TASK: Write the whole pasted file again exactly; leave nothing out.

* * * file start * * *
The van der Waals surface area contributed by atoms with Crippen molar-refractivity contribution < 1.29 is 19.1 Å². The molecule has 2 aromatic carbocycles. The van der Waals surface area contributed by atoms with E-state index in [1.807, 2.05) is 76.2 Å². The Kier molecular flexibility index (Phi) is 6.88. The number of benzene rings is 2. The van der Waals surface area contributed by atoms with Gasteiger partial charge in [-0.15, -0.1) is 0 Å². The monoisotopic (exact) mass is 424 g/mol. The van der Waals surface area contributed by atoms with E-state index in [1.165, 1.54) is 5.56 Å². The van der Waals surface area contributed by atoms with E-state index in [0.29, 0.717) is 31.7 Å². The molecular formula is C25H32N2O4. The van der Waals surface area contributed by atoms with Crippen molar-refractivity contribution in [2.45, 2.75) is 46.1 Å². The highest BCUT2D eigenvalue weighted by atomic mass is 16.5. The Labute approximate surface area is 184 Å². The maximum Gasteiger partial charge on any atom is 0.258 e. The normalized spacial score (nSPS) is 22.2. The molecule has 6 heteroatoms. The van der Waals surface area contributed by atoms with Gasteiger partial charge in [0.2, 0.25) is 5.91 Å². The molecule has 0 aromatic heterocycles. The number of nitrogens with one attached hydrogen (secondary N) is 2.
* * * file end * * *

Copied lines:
The van der Waals surface area contributed by atoms with Crippen molar-refractivity contribution < 1.29 is 19.1 Å². The molecule has 2 aromatic carbocycles. The van der Waals surface area contributed by atoms with E-state index in [1.807, 2.05) is 76.2 Å². The Kier molecular flexibility index (Phi) is 6.88. The number of benzene rings is 2. The van der Waals surface area contributed by atoms with Gasteiger partial charge in [-0.15, -0.1) is 0 Å². The monoisotopic (exact) mass is 424 g/mol. The van der Waals surface area contributed by atoms with E-state index in [1.165, 1.54) is 5.56 Å². The van der Waals surface area contributed by atoms with E-state index in [0.29, 0.717) is 31.7 Å². The molecular formula is C25H32N2O4. The van der Waals surface area contributed by atoms with Crippen molar-refractivity contribution in [2.45, 2.75) is 46.1 Å². The highest BCUT2D eigenvalue weighted by atomic mass is 16.5. The Labute approximate surface area is 184 Å². The maximum Gasteiger partial charge on any atom is 0.258 e. The normalized spacial score (nSPS) is 22.2. The molecule has 6 heteroatoms. The van der Waals surface area contributed by atoms with Gasteiger partial charge in [0.2, 0.25) is 5.91 Å². The molecule has 0 aromatic heterocycles. The number of nitrogens with one attached hydrogen (secondary N) is 2.